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Amazingly, a short film of the Agoust Troupe from 1898 still exists. It’s one of the oldest films of juggling still in existence. See it below.

Copycat Acts

In either 1910 or 1914 (depending on what source you use), The Havelocks went out on their own and started a five person troupe performing the restaurant act. The Onri Family and Blank Family acts each started out doing the restaurant act before moving on to other types of juggling. There was also the Aicardi Troupe, another five person version of the act, which can be seen below.

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The Rambler Troupe

Perhaps the best known copycat version of the restaurant act was done by the Rambler Troupe. It was founded by Harry Rambler and Minni Werger-Rambler of Berlin, Germany in 1899 and dissolved in 1910. Like the Price Brothers and the Agoust Troupe before them, the Rambler Troupe consisted of four jugglers, with two portraying a dining couple and the other two acting as the waiters. We know quite a bit about their act due to an article detailing it that appeared in The Strand Magazine in 1909. Below are a few pictures from it, but you can read the entire article, which was reprinted in the Spring 1991 Juggler’s World magazine, by clicking here.



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The Charles Perezoff Company

The final big Restaurant Juggling act of the early twentieth century was the Charles Perezoff Company. Charles Perezoff was a juggler from Spain who was famous for being able to juggle 7 balls while balancing a top hat on its brim on his forehead.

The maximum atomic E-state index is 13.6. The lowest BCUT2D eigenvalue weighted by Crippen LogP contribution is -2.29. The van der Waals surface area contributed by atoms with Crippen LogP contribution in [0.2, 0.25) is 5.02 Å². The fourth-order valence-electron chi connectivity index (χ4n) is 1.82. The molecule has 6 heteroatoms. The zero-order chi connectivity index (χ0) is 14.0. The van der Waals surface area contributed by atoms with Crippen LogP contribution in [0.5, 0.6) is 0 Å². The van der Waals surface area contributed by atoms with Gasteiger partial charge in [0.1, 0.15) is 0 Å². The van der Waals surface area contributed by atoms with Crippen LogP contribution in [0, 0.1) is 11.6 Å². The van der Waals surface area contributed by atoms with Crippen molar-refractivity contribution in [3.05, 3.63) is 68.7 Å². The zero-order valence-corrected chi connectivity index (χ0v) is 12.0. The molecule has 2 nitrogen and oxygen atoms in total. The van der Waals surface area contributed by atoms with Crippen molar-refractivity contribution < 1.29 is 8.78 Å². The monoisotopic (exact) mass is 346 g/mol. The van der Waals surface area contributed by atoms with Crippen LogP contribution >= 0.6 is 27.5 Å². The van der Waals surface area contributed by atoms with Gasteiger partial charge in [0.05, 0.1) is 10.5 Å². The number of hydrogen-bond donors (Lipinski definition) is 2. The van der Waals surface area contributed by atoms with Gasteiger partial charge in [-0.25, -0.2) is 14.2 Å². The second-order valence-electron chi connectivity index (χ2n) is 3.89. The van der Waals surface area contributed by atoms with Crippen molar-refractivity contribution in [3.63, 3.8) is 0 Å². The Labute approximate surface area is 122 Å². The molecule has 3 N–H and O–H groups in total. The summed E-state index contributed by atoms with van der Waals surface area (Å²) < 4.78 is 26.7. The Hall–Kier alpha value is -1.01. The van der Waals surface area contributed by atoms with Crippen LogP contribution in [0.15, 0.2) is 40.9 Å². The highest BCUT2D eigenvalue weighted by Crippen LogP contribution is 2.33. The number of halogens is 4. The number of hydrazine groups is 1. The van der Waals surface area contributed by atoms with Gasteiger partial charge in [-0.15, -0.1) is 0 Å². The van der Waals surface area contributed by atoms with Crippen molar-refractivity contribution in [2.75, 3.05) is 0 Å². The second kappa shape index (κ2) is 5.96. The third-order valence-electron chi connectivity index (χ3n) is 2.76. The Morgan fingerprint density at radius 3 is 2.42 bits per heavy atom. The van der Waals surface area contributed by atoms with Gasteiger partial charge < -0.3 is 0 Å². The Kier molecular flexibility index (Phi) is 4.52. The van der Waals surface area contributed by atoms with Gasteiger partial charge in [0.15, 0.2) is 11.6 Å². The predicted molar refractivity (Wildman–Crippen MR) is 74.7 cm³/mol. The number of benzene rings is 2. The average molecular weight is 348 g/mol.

Charles Perezoff

In 1910, Charles formed his troupe with his brothers Jose and Franzisco and four other jugglers. He expanded the restaurant act to include not only the dining room, but also the entrance and cloakroom. Eventually, his company consisted of 14 jugglers, making this by far the largest and most complex restaurant juggling act. The finale consisted of of everyone juggling 6 plates a piece for a total of 84 plates in the air at once! Below are various pictures and posters of the Perezoff Company.

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Other Forms Of Restaurant Juggling

When the above acts broke apart, the Restaurant Juggling Act era ended, but jugglers still continued to use elements of the act. Gentleman jugglers continued to juggle with plates, bottles, and silverware. Plates were used by more technical jugglers like Rastelli, Jenny Jaeger, and Truzzi as well. Other jugglers formed acts set in a kitchen, using items that might be found there. Plate spinning continued to be a common element in juggling as well. However, the standard restaurant act that was created by the Price Brothers died off by the 1930s. Perhaps a small group of jugglers will attempt to recreate the act someday. The closest act today to the Restaurant Act that I’m aware of is the team of Thom Wall and Benjamin Domask. Performing as the “Dinner And A Show Show”, these two talented jugglers play waiters who juggle their way through dinner preparation and even invite an audience member onstage to act as their patron.


Below are two videos of Benjamin and Thom. The first is a promo video for their full length show and the second is a shortened version of their act that they performed at the 2014 IJA Festival.